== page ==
A new regulatory overhaul could put 40 out of 60 exchanges out of business in South Korea after the firms are expected to fail to meet the conditions that are being proposed by the Financial Services Commission (FSC). This action might also affect holders of locally used “kimchi” coins, that won’t be able to trade them for fiat in other exchanges. This could bring losses of more than $2.6 billion.
South Korea Exchange Options to Reduce Drastically
A regulatory overhaul might reduce drastically the number of exchanges operation in South Korea. According to FT, it is expected that 40 of the 60 exchanges that operate in the country will be closed due to the inability to comply with the new regulatory framework issued by the Financial Services Commission. This rule, which has a deadline for next September 24, establishes that all exchanges need to register with the institution to operate in the country.
However, many of these exchanges have no way of complying with the requisites to do so. The law states that every crypto exchange must partner with a baking institution to open real-name bank accounts for customers. However, banks have refused to do so to avoid being linked to money laundering cases.
Closures Will Hit Local Tokens
This crackdown will also have unintended consequences for local investors. The closure of the little exchanges unable to comply with these rules has the potential of bringing $2.6 billion in losses to Korean investors. This is because these exchanges list the so-called “kimchi coins,” a group of 42 small alternative cryptocurrencies that are used only by local investors. If these exchanges do close, liquidity for exchanging these coins will disappear.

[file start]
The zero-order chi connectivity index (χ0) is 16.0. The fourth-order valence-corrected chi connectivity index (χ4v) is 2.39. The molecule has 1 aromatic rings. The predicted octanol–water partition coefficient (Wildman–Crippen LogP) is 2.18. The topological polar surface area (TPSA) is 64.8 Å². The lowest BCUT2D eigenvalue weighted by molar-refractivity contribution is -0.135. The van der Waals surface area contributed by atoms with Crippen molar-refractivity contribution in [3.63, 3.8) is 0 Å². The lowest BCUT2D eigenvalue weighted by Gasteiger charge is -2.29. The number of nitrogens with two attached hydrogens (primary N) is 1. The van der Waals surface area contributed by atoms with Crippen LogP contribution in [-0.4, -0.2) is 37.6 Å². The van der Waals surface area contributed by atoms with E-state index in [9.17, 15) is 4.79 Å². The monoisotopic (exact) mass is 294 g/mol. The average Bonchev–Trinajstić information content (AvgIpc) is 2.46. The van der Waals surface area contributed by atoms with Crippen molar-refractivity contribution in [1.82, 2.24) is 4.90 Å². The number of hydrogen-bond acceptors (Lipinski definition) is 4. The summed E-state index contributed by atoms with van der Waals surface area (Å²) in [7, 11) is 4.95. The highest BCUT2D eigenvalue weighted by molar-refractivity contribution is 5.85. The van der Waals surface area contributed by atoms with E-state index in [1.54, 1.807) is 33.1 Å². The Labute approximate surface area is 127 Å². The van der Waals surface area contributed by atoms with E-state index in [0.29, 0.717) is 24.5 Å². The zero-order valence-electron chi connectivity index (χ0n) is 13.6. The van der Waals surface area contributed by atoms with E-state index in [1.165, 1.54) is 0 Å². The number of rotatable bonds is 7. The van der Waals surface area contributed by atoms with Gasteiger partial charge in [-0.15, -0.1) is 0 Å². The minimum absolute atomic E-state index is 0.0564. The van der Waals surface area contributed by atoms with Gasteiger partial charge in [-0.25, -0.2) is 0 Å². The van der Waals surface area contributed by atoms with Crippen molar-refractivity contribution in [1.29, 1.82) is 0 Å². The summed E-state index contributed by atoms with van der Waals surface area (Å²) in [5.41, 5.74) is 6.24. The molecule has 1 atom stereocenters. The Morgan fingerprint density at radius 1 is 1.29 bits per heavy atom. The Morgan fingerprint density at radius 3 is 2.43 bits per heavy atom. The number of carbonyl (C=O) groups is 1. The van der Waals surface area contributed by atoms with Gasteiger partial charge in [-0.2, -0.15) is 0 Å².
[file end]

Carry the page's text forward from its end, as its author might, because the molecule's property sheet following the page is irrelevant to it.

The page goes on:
Cho Yeon-haeng, president of Korea Finance Consumer Federation, stated:
Huge investor losses are expected with trading suspended and assets frozen at many small exchanges as customer protection will not likely be the priority of those exchanges facing an imminent closure.
International exchanges are also affected by the measure and need to register with the FSC. The institution has told exchanges that before closing its doors they need to notify users about the fact on September 17. The measure will further centralize cryptocurrency services in the country, with Upbit, Bithumb, Korbit, and Coinone, the biggest exchanges, likely capitalizing from the exodus of customers to approved platforms.
What do you think about the avalanche of exchanges closing services in South Korea in the coming weeks? Tell us in the comments section below.